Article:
For charting a career path in industrial design, Chris Miksovsky could have done a lot worse: After scooping up a Masters from the Stanford Design Program, he did a multi-year stint at IDEO before branching off to start his own company. Humangear, as Miksovsky's operation is called, is a San-Francisco-based product development firm "with a mission to develop real gear for real humans."
The company's primary line of products are small, simple, cleverly-designed containers, created with durability in mind (they all have lifetime warranties). I like them because they're subtle re-designs of existing objects that add a little design oomph. The GoTubb, for instance, is a small, circular hard container, but unlike your average pill container, it can be squeezed open (and snapped shut) with one hand. And the same groove that circumnavigates the body also provides a recessed area for labeling that won't get rubbed off.
The GoToob is a squeezable travel tube with one of those fancy no-drip silicone valves. It comes in three TSA-friendly sub-4-ounce sizes, and the medium 2-ouncer features a handy suction cup on the back. A rotatable ring on the collar provides notification of which mystery goop you've filled the container with.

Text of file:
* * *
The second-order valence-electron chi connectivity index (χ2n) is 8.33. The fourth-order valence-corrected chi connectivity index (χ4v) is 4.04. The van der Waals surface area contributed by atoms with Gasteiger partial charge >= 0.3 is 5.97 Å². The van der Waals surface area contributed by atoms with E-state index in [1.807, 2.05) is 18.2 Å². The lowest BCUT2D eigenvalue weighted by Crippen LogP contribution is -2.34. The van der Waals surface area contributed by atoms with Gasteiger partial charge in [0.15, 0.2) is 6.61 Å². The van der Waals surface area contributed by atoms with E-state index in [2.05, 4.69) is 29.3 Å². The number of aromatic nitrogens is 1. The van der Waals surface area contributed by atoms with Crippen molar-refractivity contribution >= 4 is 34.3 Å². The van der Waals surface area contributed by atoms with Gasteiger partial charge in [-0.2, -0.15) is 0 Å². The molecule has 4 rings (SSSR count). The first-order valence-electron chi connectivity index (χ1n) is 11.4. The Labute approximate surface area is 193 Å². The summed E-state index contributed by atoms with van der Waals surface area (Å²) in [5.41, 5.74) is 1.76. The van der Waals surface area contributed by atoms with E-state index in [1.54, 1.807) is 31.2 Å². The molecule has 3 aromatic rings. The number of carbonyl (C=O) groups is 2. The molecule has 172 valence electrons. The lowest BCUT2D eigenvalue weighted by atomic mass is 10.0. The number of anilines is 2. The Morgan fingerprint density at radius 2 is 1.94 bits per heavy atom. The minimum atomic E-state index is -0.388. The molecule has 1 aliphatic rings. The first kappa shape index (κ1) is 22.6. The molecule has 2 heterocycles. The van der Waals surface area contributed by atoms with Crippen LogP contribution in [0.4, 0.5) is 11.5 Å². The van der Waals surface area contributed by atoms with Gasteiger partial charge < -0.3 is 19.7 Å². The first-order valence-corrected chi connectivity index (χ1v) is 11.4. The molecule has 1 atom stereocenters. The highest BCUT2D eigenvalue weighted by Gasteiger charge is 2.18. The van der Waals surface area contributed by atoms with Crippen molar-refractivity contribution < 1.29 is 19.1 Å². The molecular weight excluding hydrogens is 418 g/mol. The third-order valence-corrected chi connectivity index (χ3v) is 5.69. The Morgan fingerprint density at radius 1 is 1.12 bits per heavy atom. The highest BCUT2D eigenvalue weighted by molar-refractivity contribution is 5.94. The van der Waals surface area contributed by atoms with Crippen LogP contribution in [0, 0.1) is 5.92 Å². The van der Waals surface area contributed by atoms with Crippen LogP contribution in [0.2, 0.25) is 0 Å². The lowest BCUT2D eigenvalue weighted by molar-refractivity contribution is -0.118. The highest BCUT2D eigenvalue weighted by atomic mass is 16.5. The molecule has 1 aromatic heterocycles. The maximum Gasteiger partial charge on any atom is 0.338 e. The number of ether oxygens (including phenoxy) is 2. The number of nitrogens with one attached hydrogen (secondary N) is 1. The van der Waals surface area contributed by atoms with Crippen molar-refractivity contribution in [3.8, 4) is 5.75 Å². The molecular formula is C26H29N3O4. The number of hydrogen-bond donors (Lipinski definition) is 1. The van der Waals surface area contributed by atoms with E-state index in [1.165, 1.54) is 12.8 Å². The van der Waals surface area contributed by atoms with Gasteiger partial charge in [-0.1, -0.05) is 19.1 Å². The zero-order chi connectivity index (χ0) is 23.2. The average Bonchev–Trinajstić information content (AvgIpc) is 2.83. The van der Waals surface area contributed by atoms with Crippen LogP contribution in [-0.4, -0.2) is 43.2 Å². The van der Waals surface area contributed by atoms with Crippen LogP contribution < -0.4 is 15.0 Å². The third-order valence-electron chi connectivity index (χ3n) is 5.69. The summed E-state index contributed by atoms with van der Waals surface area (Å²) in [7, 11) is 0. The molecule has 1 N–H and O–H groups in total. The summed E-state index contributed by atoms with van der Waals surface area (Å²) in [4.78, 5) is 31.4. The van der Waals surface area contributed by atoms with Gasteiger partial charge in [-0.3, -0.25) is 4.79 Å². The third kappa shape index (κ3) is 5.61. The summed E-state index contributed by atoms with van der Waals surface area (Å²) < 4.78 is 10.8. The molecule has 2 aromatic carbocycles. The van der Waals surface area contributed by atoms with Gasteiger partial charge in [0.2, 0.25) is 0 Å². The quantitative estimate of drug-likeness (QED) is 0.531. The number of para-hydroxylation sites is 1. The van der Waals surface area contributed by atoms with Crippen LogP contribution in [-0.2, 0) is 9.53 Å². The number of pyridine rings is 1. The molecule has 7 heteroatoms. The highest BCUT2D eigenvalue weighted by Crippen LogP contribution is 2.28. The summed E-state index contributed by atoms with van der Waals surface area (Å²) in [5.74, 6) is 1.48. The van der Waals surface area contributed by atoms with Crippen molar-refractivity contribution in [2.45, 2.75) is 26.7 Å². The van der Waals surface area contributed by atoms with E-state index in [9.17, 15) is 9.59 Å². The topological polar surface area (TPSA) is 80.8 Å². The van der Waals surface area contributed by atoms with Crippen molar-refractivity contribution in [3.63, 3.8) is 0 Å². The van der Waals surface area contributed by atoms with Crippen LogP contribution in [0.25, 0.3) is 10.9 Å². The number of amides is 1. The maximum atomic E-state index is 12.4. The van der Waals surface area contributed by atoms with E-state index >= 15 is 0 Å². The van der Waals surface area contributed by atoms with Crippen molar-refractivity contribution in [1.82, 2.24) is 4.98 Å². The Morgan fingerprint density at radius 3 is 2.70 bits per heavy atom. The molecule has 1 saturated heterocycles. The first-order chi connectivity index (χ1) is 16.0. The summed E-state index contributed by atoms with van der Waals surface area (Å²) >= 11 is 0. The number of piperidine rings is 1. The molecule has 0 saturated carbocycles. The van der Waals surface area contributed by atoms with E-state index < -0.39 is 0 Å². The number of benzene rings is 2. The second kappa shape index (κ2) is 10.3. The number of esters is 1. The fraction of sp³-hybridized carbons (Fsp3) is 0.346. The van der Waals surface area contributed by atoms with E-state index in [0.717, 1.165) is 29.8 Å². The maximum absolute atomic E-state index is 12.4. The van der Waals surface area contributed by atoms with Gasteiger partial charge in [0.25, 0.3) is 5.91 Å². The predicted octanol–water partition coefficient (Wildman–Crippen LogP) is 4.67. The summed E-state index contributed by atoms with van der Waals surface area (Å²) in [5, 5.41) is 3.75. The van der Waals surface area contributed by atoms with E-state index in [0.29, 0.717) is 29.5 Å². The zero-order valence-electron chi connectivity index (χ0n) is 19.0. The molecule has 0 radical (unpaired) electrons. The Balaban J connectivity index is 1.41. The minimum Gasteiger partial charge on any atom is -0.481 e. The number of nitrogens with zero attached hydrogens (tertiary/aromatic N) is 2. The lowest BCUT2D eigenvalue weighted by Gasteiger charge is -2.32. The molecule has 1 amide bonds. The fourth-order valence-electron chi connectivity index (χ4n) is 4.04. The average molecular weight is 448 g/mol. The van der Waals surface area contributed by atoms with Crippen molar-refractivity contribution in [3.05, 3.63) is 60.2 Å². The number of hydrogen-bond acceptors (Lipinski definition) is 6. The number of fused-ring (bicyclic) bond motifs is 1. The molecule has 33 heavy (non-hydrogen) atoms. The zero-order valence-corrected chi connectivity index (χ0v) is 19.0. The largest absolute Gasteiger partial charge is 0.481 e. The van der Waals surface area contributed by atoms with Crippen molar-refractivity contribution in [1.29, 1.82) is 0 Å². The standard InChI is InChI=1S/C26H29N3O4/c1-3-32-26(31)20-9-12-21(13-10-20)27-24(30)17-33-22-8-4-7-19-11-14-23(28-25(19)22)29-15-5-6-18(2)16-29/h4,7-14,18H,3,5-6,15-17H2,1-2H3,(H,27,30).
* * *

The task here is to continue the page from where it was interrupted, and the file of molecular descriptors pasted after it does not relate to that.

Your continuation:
The GoCup is a collapsible travel cup, also made from silicone. It comes in two sizes, and the larger 8-ouncer comes with something most travel cups don't: an integrated puck that holds pills. There are also volume markings on the insides, and the lids are vented, so any excess moisture left inside can dry out, leaving your bag funk-free.
One thing that bums me out about smaller companies like Humangear is that they often don't invest in high-quality videos (or in this case, any videos) that demonstrate their products. The best I could find on YouTube was this one from product launch platform The Grommet: